(3) Effect of nitrogen At a high temperature of 700 ° C or higher, nitrogen and titanium play a dramatic role to form brittle hard titanium nitride (riN) and the degree of lattice turbulence caused by the formation of interstitial solid solution between nitrogen and titanium is The effect of the amount of oxygen is more serious. Therefore, nitrogen improves the tensile strength and hardness of the industrial pure titanium weld and reduces the plasticity of the weld more than oxygen.

(4) Effect of carbon carbon is also a common impurity in titanium and titanium alloys. Experiments show that when the carbon content is 0.13%, the carbon is deep in α-titanium, the weld strength limit is somewhat improved, the plasticity is somewhat decreased, but less than oxygen. The role of nitrogen is strong. However, when the carbon content of the weld is further increased, the mesh TiC appears in the weld, and the amount increases with the increase of the carbon content, so that the plasticity of the weld is sharply decreased, and cracks are likely to occur under the welding stress. Therefore, the carbon content of the titanium and titanium alloy base material is not more than 0.1%, and the carbon content of the weld does not exceed the carbon content of the base material.

2. Weld joint crack problem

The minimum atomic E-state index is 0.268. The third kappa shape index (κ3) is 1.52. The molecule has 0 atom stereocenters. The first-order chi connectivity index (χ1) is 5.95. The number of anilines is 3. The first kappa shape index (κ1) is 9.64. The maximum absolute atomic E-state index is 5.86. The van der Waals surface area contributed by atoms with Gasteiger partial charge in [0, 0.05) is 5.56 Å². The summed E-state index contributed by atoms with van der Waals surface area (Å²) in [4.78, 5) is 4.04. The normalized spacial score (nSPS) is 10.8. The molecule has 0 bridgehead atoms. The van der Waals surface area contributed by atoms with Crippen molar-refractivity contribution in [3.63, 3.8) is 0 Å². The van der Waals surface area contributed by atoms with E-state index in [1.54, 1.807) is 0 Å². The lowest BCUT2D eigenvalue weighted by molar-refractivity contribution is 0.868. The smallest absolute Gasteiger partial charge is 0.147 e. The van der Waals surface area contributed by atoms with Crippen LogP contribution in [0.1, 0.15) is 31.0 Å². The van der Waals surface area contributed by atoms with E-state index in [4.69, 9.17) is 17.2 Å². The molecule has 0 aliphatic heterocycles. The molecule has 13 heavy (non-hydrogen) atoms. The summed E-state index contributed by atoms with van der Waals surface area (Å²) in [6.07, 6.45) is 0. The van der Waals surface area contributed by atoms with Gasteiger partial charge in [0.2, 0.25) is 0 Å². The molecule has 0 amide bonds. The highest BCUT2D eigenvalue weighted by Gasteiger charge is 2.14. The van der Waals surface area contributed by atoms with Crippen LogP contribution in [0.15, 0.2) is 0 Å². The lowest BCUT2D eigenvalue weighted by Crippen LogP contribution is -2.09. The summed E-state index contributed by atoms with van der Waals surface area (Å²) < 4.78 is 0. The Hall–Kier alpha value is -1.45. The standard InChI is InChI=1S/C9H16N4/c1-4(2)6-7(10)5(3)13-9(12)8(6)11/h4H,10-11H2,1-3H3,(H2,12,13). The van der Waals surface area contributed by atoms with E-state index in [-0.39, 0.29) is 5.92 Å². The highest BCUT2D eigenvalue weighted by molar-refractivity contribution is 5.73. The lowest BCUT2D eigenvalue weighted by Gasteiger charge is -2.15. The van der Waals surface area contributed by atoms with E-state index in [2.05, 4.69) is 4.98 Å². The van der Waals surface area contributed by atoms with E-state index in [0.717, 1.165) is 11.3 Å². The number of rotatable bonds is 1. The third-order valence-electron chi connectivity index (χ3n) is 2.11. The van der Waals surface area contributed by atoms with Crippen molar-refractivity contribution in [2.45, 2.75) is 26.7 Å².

When titanium and titanium alloys are welded, there is little possibility of hot cracks in the 
welded joints. This is because the content of impurities such as S, P, and C in titanium and
titanium alloys is small, and the low-melting eutectic formed by S and P is not easy to appear.
On the grain boundary, plus the effective crystallization temperature interval
Narrow, titanium and titanium alloys have a small amount of shrinkage when solidified, and weld
metal does not cause hot cracks. When titanium and titanium alloys are welded, cold cracks may
occur in the heat-affected zone, which is characterized by cracks occurring several hours or
more after welding as delayed cracks. Studies have shown that this crack is related to the
diffusion of hydrogen bombs during welding. During the welding process, hydrogen diffuses from
the high temperature deep pool to the lower temperature heat affected zone. The increase of
hydrogen content increases the amount of TiH2 precipitated in the zone, increases the
brittleness of the heat affected zone, and causes large microstructure stress due to
volume expansion during hydride precipitation. In addition, hydrogen atoms diffuse and
aggregate to the high stress sites in the region, so that cracks are formed. The way to
prevent such delayed cracks is mainly to reduce the source of hydrogen in the welded joints.
3. Porosity problems in the weld
When welding titanium and titanium alloys, pores are a common problem. The root cause of the
formation of pores is the result of hydrogen influence. The formation of pores in the weld
metal mainly affects the fatigue strength of the joint. The main measures to prevent the
generation of pores are:
(1), the protection of helium should be pure, the purity should be no less than 99.99%
(2) Thoroughly remove organic matter such as scale oil on the surface of the weldment and the
surface of the wire.
(3) Apply good gas protection to the molten pool, control the flow rate and flow rate of argon
gas to prevent turbulence and affect the protection effect.
(4), correctly select the welding process parameters, increase the use of the deep pool 
residence time in the bubble escape, can effectively reduce the pores.